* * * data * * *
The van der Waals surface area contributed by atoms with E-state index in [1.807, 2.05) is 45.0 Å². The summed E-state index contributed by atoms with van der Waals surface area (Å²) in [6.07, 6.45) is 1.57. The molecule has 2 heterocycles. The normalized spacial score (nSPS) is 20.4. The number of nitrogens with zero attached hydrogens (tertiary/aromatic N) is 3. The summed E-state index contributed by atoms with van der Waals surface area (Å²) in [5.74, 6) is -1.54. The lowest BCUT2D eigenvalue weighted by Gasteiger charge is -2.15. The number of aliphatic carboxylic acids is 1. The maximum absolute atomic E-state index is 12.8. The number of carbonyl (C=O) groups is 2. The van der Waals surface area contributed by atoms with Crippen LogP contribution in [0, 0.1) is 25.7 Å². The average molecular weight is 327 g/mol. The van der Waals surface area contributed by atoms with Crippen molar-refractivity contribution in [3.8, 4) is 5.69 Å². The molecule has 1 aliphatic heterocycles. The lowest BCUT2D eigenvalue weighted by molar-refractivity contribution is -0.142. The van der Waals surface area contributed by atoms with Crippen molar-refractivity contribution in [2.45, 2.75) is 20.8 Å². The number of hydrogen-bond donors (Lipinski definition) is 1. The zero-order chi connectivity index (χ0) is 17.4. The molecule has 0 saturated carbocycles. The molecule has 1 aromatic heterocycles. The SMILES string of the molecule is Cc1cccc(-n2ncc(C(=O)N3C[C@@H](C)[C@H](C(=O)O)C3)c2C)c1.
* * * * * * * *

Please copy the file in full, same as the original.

The van der Waals surface area contributed by atoms with E-state index in [1.807, 2.05) is 45.0 Å². The summed E-state index contributed by atoms with van der Waals surface area (Å²) in [6.07, 6.45) is 1.57. The molecule has 2 heterocycles. The normalized spacial score (nSPS) is 20.4. The number of nitrogens with zero attached hydrogens (tertiary/aromatic N) is 3. The summed E-state index contributed by atoms with van der Waals surface area (Å²) in [5.74, 6) is -1.54. The lowest BCUT2D eigenvalue weighted by Gasteiger charge is -2.15. The number of aliphatic carboxylic acids is 1. The maximum absolute atomic E-state index is 12.8. The number of carbonyl (C=O) groups is 2. The van der Waals surface area contributed by atoms with Crippen LogP contribution in [0, 0.1) is 25.7 Å². The average molecular weight is 327 g/mol. The van der Waals surface area contributed by atoms with Crippen molar-refractivity contribution in [3.8, 4) is 5.69 Å². The molecule has 1 aliphatic heterocycles. The lowest BCUT2D eigenvalue weighted by molar-refractivity contribution is -0.142. The van der Waals surface area contributed by atoms with Crippen molar-refractivity contribution in [2.45, 2.75) is 20.8 Å². The number of hydrogen-bond donors (Lipinski definition) is 1. The zero-order chi connectivity index (χ0) is 17.4. The molecule has 0 saturated carbocycles. The molecule has 1 aromatic heterocycles. The SMILES string of the molecule is Cc1cccc(-n2ncc(C(=O)N3C[C@@H](C)[C@H](C(=O)O)C3)c2C)c1.